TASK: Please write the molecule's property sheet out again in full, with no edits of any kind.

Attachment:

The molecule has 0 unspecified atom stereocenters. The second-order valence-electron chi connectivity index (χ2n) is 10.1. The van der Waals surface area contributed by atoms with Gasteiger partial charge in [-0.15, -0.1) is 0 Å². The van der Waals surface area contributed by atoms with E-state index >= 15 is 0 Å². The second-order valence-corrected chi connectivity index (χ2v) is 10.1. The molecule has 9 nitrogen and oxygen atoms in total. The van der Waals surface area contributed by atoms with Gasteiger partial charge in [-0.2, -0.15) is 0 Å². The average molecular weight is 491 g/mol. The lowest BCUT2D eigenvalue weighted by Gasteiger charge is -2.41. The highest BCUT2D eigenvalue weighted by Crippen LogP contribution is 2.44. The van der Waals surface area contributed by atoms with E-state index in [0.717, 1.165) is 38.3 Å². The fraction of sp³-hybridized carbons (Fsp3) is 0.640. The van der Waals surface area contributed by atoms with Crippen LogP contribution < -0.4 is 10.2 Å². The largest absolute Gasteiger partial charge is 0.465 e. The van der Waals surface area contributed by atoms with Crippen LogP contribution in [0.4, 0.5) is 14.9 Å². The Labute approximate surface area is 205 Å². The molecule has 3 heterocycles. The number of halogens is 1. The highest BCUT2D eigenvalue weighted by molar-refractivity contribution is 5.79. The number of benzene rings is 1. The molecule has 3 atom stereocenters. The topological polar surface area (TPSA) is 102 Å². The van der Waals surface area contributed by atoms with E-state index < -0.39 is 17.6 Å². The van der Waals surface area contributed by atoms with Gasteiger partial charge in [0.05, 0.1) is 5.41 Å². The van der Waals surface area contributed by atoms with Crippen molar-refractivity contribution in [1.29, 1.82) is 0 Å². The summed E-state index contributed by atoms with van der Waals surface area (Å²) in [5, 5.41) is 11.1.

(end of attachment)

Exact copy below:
The molecule has 0 unspecified atom stereocenters. The second-order valence-electron chi connectivity index (χ2n) is 10.1. The van der Waals surface area contributed by atoms with Gasteiger partial charge in [-0.15, -0.1) is 0 Å². The van der Waals surface area contributed by atoms with E-state index >= 15 is 0 Å². The second-order valence-corrected chi connectivity index (χ2v) is 10.1. The molecule has 9 nitrogen and oxygen atoms in total. The van der Waals surface area contributed by atoms with Gasteiger partial charge in [-0.2, -0.15) is 0 Å². The average molecular weight is 491 g/mol. The lowest BCUT2D eigenvalue weighted by Gasteiger charge is -2.41. The highest BCUT2D eigenvalue weighted by Crippen LogP contribution is 2.44. The van der Waals surface area contributed by atoms with E-state index in [0.717, 1.165) is 38.3 Å². The fraction of sp³-hybridized carbons (Fsp3) is 0.640. The van der Waals surface area contributed by atoms with Crippen LogP contribution < -0.4 is 10.2 Å². The largest absolute Gasteiger partial charge is 0.465 e. The van der Waals surface area contributed by atoms with Crippen LogP contribution in [0.4, 0.5) is 14.9 Å². The Labute approximate surface area is 205 Å². The molecule has 3 heterocycles. The number of halogens is 1. The highest BCUT2D eigenvalue weighted by molar-refractivity contribution is 5.79. The number of benzene rings is 1. The molecule has 3 atom stereocenters. The topological polar surface area (TPSA) is 102 Å². The van der Waals surface area contributed by atoms with E-state index < -0.39 is 17.6 Å². The van der Waals surface area contributed by atoms with Gasteiger partial charge in [0.05, 0.1) is 5.41 Å². The van der Waals surface area contributed by atoms with Crippen molar-refractivity contribution in [1.29, 1.82) is 0 Å². The summed E-state index contributed by atoms with van der Waals surface area (Å²) in [5, 5.41) is 11.1.